Well, I was pleasantly surprised. It was a wonderful night of entertainment listening to and seeing this very creative Australian opera production. It is actually the third time it has been presented at the Opera House. This time around it is performed to help celebrate the 60th anniversary of Opera Australia, which was formed in 1956.
This production is ground breaking due to its outside location. It is not performed in one of the theatres under the shells of the Opera House, nor on a floating stage like the other outdoor Handa Operas on Sydney Harbour. It is performed on the 100 meter wide steps of the Opera House with the audience seated in the partitioned off forecourt. Sometimes the singers perform on the granite steps, and at other times they perform on platform stage segments that glide across the steps in various formations. (These were shaped in the design of the ceramic tiles on the shells of the Opera House.)
Other prominent parts of the spectacular staging were a large inflated white screen that was used for video projections, large white unevenly shaped balls that were lit up from the inside with various colours. I wasn't sure what these rock-like creations were, but later found out they represented crumpled up balls of paper. Of course, the sails of the Opera House featured strongly in the background.
The story of course featured the genius architect of the Opera house, Jorn Utzon, the various politicians and public servants; Alexander Mason, an opera singer and her family; and Stephen Goldring, her boyfriend opera musician.
There was little spoken dialogue in the opera, with most of the storyline sung by featured soloists backed by members of the Opera Australia Chorus. Unlike most other operas, this one was sung in English. It was still good to have english subtitles on screen, as some of the singing, even though in English, was a bit hard to understand without reading.
The key male singers are tenor Adan Frandson, playing Jorn Utzon, Martin Buckingham playing the Premier, and Michael Petruccelli playing Stephen Goldring, the opera musician. The key female singer is Stacey Alleaume, playing Alexandra Mason, the opera singer. She has the desire to sing in the new Opera House, which she ends up doing. These singers all do an admirable job of singing and acting in this unusual opera setting. They are backed up by a talented team of other singers, actors and dancers, many who take on multiple roles throughout opera. The actors on stage in the beach scene must have been rather cool in their swimming costumes.
It was unusual not hearing the loud clapping of the audience throughout the performance, as it was drowned out by the singing and music coming through the headphones.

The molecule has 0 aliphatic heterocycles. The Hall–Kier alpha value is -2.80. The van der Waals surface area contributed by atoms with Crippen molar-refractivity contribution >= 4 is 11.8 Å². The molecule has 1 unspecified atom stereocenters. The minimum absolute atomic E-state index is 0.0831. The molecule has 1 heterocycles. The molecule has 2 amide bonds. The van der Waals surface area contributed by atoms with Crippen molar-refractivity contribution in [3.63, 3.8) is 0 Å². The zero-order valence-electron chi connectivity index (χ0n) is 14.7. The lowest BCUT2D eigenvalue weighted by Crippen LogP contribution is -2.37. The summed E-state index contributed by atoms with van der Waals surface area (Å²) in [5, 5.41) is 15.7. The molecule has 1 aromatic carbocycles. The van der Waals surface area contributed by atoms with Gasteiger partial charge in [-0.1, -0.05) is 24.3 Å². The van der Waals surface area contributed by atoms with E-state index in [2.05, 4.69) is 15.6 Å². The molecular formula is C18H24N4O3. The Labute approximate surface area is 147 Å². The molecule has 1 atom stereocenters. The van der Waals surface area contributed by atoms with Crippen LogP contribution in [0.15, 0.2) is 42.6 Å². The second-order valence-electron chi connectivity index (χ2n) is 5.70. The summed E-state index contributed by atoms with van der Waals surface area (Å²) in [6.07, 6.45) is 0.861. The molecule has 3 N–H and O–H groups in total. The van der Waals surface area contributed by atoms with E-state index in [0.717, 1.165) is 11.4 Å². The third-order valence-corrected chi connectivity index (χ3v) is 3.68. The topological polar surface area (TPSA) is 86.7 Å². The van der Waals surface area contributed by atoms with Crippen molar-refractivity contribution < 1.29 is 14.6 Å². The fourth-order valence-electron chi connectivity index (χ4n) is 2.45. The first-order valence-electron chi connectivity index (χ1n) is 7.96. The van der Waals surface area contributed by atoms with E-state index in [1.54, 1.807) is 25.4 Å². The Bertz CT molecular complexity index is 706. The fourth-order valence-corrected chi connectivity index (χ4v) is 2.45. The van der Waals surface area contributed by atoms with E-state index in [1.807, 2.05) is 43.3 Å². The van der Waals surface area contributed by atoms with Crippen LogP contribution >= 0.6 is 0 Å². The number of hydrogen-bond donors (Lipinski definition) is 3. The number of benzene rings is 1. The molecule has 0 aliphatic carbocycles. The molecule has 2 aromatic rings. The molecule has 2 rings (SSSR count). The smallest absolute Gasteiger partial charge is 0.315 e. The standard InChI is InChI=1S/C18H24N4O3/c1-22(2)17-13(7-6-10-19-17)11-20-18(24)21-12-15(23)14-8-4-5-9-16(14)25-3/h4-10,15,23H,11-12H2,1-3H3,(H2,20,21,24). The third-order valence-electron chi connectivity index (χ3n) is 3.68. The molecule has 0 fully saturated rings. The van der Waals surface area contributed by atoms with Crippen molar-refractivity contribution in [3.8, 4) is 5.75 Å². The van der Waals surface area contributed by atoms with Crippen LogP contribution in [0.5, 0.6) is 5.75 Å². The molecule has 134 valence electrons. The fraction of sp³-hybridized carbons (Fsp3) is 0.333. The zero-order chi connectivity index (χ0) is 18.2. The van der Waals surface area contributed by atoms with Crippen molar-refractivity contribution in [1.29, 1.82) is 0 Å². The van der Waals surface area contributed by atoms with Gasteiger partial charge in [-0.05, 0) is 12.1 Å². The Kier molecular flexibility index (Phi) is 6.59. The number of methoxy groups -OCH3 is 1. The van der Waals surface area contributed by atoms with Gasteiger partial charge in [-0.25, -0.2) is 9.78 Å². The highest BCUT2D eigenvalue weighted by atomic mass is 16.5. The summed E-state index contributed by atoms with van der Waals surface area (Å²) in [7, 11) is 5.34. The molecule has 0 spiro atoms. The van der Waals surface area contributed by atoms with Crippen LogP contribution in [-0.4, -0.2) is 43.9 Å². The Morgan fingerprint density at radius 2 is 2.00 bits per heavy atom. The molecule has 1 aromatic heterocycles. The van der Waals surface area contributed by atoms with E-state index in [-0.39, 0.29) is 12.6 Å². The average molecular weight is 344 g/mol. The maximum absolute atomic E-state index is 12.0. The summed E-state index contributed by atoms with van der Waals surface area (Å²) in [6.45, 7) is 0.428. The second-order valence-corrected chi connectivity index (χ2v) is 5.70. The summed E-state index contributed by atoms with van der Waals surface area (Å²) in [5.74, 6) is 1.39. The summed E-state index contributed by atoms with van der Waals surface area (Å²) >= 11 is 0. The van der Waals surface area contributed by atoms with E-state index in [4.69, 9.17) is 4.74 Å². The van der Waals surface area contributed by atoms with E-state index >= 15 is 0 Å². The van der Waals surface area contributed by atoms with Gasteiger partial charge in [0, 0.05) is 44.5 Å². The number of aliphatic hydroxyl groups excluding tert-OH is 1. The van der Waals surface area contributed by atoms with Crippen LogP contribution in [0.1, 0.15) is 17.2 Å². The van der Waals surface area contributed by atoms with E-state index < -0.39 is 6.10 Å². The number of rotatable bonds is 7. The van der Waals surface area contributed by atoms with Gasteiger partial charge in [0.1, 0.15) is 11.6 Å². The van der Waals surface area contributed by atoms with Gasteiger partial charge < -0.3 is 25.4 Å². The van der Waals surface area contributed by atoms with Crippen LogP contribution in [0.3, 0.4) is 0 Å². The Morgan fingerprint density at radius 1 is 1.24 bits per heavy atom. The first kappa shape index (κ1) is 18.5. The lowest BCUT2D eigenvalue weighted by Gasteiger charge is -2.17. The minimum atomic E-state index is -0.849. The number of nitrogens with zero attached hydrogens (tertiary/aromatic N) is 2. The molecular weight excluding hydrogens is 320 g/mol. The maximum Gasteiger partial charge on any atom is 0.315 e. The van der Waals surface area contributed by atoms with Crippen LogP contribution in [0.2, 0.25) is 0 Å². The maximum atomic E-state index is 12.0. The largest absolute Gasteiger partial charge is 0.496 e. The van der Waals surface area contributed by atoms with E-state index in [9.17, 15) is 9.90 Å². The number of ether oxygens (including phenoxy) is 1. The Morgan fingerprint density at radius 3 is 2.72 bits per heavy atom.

What I have noted about other operas, is that several key players die on stage. True to form, this opera has the Premier dying, and the Architect symbolically dying on the Opera House's gala opening night.
I know a few things about the history of the Opera House, but my knowledge expanded as a result of seeing this opera. For example, I thought the many steps leading up to the Opera House were just a bad design concept. I had not realised their connections to the architects interest in Mexico and the Aztecs warriors.
Everyone should make the effort to go along and see "Sydney Opera House – The Opera (The Eighth Wonder)". The opera is about the construction of a building, but it is much more than that. People will resonate with the dreams, visions, romance, struggles, passion, courage, love, drama, and triumph that are the themes aptly exhibited in this opera production and are a part of our daily lives.
When you go, remember it is an outdoor opera. The seating area and stage are completely uncovered. Dress appropriately with warm clothes, and remember to take a plastic poncho with you just in case it rains. The opera will be still staged even if it rains.
The singers and orchestra certainly deserved the applause at their bows at the end of the show. It was unfortunate that no acknowledgment was given to the people behind the scenes on the night who make the opera possible. Here I am thinking of the hard working sound and light crews and those stage hands in overalls who slid the stage platforms across the steps. They certainly need to be thanked by the audience for all they do.
There are only 3 performances remaining of "Sydney Opera House – The Opera (The Eighth Wonder"). Don't miss this once in a life time opportunity to see this incredible outdoor performance. Even if you have never been to an opera before, you will enjoy and understand this uniquely Australian opera about the The Eighth Wonder of the world - the Sydney Opera House.
Sydney Opera House – The Opera (The Eighth Wonder)A city's icon.
An architect's dream.
A political battleground.
When: Thursday 3, Friday 4, Saturday 5 November 7.30pm
Adults]: Premium $185.00
A Res $145.00
B Res $109.00
C Res $ 69.00
Pensioners/Students $62.00 – $167.00
Child $35.00 – 93.00